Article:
The Beekeeper’s Companion Since 1861
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International Honey Market Update

- July 1, 2016 - Ron Phipps - (excerpt)

international honey market update


Honey prices have steadily and precipitously fallen over the past year. The burdens upon beekeepers and honest players in the international honey market are terrible to bear. The Alberta Bee News reprinted a letter from the Canadian Honey Council to the Minister of Agriculture and Minister of Health in May, 2016, stating:

“Unfortunately, the cost of production has not decreased in relationship to honey prices. In fact, we are observing the opposite, prices are decreasing and expenses are increasing. Current programs do not address the unique situation the beekeepers are finding themselves in… the U.S. has imposed anti-dumping tariffs on Chinese honey as high as 223%…we do not want to see Canada being used as an alternate point of entry…”

Honey prices from trusted and reliable honey-exporting countries such as Argentina have declined 50-60%, due to both 1) an excess of world honey inventories from the 2015 crop and 2) difficulties selling the 2016 crop, even at substantially depressed prices.

In September, 2014, I spoke to the South American Beekeepers Conference in Iguazu Falls and indicated that a Point of Inflection had been reached. Now the international honey market urgently needs to reach a Point of Stability from which processes of recovery may commence. The market, like the human body, needs an integration of all its parts. We cannot achieve a healthy stability unless we understand the causes for the precipitous and disastrous decline in prices. Such understanding requires a clear perspective on the role of circumvention, transshipment, adulteration, contamination, fraud, nefarious methods of both producing honey and disguising its origin, and the irresponsible ambitions propelling a distorted market.

U.S. Honey Production and Prices

Dr. Stan Daberkow, formerly economist for the U.S. Department of Agriculture, and co-author of our Chapter on Marketing in the Hive and the Honey Bee, has insights regarding the overall environment within which the American market is functioning. He has illustrated the significance of the American beekeeping industry to American agriculture as a whole. We note that beekeepers provide pollination services essential to producing over one-third of the American food supply inclusive of some of the most anti-oxidant and phyto-chemically rich foods vital to a healthy human diet and the prevention of human disease.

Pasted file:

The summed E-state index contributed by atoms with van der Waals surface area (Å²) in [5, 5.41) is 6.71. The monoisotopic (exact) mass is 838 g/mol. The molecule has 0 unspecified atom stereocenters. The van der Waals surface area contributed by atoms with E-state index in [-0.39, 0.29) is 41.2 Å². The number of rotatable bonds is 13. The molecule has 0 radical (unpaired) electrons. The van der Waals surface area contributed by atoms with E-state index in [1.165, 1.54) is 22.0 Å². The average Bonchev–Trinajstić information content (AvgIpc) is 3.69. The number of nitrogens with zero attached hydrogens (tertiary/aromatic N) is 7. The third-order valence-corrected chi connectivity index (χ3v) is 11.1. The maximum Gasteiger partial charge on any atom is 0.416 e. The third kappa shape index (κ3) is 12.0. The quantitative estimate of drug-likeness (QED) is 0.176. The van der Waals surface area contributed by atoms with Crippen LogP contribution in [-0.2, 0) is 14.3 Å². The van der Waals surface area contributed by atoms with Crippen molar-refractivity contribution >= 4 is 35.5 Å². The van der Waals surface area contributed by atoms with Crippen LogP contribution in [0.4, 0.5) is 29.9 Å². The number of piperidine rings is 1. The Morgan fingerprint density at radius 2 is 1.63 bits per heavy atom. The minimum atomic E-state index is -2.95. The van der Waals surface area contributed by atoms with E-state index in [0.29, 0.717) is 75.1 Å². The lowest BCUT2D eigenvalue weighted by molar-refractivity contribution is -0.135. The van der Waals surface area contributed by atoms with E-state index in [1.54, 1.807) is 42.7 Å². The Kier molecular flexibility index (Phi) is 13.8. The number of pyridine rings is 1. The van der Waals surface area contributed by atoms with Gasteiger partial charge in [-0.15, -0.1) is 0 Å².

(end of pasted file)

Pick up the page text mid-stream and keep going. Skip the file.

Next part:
The pattern of declining yields per hive in the US is due to various bee diseases, colony collapse disorder, pesticides which are toxic to bees’ neurological system, loss of forageable land, and volatility of severe weather patterns. These conditions are replicated in many countries which have experienced, mature and sophisticated beekeeping expertise. Richard Adee, whose company manages 80,000 beehives, recalls when yields of 150 lbs/hive were normal. Now 50-70 lbs./hive represents the norm. This experience in mature producing countries is in sharp contrast to the apparent huge increases in quantities and productivity reported in several of the emergent honey-exporting countries.

It is also worthy to note that ecade was increasing, exceeding 500 million pounds in 2015, and annual per capita consumption was stable despite significant and steady rises in raw honey prices. Both retail and wholesale prices of honey increased steadily for 10 years preceding January 2016.

As illustrated in the chart below, while from 2013 to 2016 honey prices declined while the prices of wholesale and retail honey increased, significantly widening the gap between inputs and outputs.

According to National Honey Board Statistics, total U.S. honey consumption was 512 million pounds per year in 2015. When other factors and data are considered, including production of honey by smaller producers and sales through markets that are not tracked, total US consumption is estimated at 550-600 million pounds per year. Honey is a “small luxury,” a natural and pure product and one whose health benefits await further scientific and medical investigation. As that happens, we anticipate further growth in both total honey consumption and per capita honey consumption.

The precipitous recent decline in imported honey prices clearly was …